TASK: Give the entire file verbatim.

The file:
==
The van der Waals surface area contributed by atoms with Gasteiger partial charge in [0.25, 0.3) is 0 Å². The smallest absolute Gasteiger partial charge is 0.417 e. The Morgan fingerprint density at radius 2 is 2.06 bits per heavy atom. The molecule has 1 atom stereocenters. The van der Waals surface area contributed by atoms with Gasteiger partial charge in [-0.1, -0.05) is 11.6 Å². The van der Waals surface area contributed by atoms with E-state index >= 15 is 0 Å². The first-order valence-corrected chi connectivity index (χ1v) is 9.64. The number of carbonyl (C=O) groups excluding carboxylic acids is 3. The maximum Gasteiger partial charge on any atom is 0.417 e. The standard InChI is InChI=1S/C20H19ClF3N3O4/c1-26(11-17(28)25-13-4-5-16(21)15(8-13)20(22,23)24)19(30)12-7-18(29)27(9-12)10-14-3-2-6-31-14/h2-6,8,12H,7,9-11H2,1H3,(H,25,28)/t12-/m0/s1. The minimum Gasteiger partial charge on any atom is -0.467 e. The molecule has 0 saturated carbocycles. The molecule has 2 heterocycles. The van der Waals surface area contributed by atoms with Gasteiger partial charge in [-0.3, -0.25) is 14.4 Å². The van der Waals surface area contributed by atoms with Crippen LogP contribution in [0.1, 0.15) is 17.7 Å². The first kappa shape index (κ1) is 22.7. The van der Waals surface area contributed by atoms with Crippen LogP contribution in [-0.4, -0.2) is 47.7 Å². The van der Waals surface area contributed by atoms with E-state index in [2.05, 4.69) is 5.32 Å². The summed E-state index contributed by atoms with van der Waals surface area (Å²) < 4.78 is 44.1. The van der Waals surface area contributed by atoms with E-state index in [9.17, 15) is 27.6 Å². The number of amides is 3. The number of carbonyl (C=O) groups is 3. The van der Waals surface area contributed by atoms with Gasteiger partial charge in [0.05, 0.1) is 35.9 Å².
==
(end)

The van der Waals surface area contributed by atoms with Gasteiger partial charge in [0.25, 0.3) is 0 Å². The smallest absolute Gasteiger partial charge is 0.417 e. The Morgan fingerprint density at radius 2 is 2.06 bits per heavy atom. The molecule has 1 atom stereocenters. The van der Waals surface area contributed by atoms with Gasteiger partial charge in [-0.1, -0.05) is 11.6 Å². The van der Waals surface area contributed by atoms with E-state index >= 15 is 0 Å². The first-order valence-corrected chi connectivity index (χ1v) is 9.64. The number of carbonyl (C=O) groups excluding carboxylic acids is 3. The maximum Gasteiger partial charge on any atom is 0.417 e. The standard InChI is InChI=1S/C20H19ClF3N3O4/c1-26(11-17(28)25-13-4-5-16(21)15(8-13)20(22,23)24)19(30)12-7-18(29)27(9-12)10-14-3-2-6-31-14/h2-6,8,12H,7,9-11H2,1H3,(H,25,28)/t12-/m0/s1. The minimum Gasteiger partial charge on any atom is -0.467 e. The molecule has 0 saturated carbocycles. The molecule has 2 heterocycles. The van der Waals surface area contributed by atoms with Gasteiger partial charge in [-0.3, -0.25) is 14.4 Å². The van der Waals surface area contributed by atoms with Crippen LogP contribution in [0.1, 0.15) is 17.7 Å². The first kappa shape index (κ1) is 22.7. The van der Waals surface area contributed by atoms with Crippen LogP contribution in [-0.4, -0.2) is 47.7 Å². The van der Waals surface area contributed by atoms with E-state index in [2.05, 4.69) is 5.32 Å². The summed E-state index contributed by atoms with van der Waals surface area (Å²) < 4.78 is 44.1. The van der Waals surface area contributed by atoms with E-state index in [9.17, 15) is 27.6 Å². The number of amides is 3. The number of carbonyl (C=O) groups is 3. The van der Waals surface area contributed by atoms with Gasteiger partial charge in [0.05, 0.1) is 35.9 Å².